The Russian Federation’s disintegration won’t be like the USSR’s, Zhordan says

Image: Alexander Petrosyan

Image: Alexander Petrosyan 

Analysis & Opinion, Russia

One of the most superficially compelling arguments of those who insist that the Russian Federation will never fall apart is that no one can imagine a scenario for such a development like that which led to the disintegration of the Soviet Union a quarter of a century ago.

Unlike the USSR, those who make these arguments say, the non-Russian republics within the Russian Federation lack the resources, including in many cases an external border, and the constitutional right that allowed the Soviet union republics to go their own way as independent countries.

But such arguments, however correct they may be if one accepts their assumptions that only Soviet arrangements made the collapse of the USSR possible, miss the point because the disintegration of the Russian Federation if and when it occurs will take place on a very different basis and with very different factors in play than was the case with the USSR in 1991.

Igor Zhordan, an Israel-based Russian commentator, argues in an essay on the AfterEmpire.info portal that although the number of possible variants for the demise of the Russian Federation is incalculably large, the basic features of such a scenario are quite clear.

He first presents an outline of the factors he sees being involved and then discusses some of the ways in which this process could develop. His basic outline is as follows:

“Moscow runs out of money and the central powers are made ever more powerless;

 

The weakening of the central powers reveals the extraordinary diversity in the development and way of life of the regions;

 

On this basis, some event occurs which interrupts the gradual nature of the process and leads to a qualitative leap toward the disintegration of the Russian Federation;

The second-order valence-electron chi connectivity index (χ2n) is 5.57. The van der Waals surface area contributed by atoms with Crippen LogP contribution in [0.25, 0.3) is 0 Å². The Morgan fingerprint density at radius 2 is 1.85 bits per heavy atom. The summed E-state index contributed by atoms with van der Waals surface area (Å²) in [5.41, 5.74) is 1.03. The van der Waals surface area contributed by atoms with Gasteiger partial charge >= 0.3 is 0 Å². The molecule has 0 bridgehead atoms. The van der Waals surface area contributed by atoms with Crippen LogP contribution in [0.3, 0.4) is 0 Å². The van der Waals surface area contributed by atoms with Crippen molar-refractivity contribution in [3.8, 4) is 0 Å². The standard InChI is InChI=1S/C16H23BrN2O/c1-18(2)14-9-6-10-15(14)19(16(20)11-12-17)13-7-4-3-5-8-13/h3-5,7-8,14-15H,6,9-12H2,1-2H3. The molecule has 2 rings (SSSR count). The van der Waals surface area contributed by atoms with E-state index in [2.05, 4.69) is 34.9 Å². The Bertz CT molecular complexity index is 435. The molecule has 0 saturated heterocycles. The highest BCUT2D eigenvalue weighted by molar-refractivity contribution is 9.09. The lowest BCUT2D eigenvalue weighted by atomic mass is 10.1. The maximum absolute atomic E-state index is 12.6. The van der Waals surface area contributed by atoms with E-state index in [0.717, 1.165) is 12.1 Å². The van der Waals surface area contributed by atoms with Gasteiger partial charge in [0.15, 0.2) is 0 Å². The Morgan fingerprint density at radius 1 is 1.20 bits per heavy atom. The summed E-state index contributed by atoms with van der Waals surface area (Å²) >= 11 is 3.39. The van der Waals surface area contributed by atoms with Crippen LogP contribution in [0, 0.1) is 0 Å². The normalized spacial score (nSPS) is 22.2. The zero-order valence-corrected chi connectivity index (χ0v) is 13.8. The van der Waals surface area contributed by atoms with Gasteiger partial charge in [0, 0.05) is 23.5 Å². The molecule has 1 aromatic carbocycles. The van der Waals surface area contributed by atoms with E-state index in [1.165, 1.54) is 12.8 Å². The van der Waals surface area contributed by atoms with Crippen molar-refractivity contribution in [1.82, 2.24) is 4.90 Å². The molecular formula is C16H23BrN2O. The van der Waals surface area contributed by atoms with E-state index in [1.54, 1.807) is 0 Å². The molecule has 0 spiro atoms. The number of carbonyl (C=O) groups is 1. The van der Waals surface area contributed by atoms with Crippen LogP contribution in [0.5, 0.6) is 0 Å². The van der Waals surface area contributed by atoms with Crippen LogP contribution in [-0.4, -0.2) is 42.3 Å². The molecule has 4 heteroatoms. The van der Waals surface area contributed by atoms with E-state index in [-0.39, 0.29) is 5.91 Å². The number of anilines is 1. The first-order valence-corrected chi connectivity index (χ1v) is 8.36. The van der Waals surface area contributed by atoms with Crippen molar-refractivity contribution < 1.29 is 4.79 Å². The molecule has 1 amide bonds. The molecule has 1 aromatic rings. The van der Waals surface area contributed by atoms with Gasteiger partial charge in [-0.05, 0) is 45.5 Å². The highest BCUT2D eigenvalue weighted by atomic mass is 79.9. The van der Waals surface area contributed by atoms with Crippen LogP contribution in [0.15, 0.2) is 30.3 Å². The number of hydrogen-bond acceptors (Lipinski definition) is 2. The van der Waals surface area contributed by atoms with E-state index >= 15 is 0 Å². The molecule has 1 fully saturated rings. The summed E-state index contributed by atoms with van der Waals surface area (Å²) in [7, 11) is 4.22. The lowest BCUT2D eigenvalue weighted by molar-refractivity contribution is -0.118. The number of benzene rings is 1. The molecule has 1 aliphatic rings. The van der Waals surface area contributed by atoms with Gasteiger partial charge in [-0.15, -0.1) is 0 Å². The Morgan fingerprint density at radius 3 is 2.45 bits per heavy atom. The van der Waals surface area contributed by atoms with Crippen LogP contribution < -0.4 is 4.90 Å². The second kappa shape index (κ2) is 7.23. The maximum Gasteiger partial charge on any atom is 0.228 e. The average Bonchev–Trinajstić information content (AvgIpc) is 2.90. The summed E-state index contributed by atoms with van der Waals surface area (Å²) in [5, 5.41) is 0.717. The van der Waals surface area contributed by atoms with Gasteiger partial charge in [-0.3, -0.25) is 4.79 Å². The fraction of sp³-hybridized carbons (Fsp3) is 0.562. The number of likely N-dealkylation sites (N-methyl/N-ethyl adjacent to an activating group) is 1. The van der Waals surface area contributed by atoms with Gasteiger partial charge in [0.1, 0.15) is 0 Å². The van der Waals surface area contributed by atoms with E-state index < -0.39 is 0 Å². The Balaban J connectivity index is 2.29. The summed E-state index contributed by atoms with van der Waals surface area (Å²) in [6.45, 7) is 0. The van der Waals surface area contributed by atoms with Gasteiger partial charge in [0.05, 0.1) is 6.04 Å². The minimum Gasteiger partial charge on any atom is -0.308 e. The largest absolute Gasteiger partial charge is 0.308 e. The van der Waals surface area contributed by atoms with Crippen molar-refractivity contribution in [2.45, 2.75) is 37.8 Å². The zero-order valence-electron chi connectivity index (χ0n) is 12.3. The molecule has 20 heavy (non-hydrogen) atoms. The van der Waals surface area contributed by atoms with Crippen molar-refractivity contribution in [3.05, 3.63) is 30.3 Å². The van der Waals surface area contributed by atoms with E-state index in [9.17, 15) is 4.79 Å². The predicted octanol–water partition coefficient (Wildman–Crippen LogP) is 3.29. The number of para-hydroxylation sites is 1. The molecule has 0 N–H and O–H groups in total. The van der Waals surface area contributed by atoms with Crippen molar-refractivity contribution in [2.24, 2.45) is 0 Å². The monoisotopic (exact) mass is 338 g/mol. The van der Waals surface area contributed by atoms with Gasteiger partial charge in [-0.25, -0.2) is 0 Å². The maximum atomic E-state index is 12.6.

The disintegration proceeds on the basis of two equal but mutually dependent processes: the rise of inter-regional conflicts, the goal of which is the subordination of the weak regions by the strong and the rise of inter-regional unions intended to stand up against their neighbors.

 

These unions will be the basis of future independent states on the former territory of the Russian Federation, and their formation will be affected by the following factors: geographic propinquity, the presence of at least one region, ‘the economic locomotive,’ which will serve as the core of the unified area, a common religious faith, and ethnic commonality, although this last will be less important than other factors.”

 

On the former territory of the Russian Federation will gradually be formed new states, including several ‘ethnically Russian’ ones.”

Zhordan devotes most of his essay to discussing the various possible modalities of this process. Many of his specific ideas will strike Russians and others as fantastic. But he has provided a real service by outlining how the Russian Federation could disintegrate and in a very different but nonetheless fateful way than the demise of the USSR.


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Edited by: A. N.

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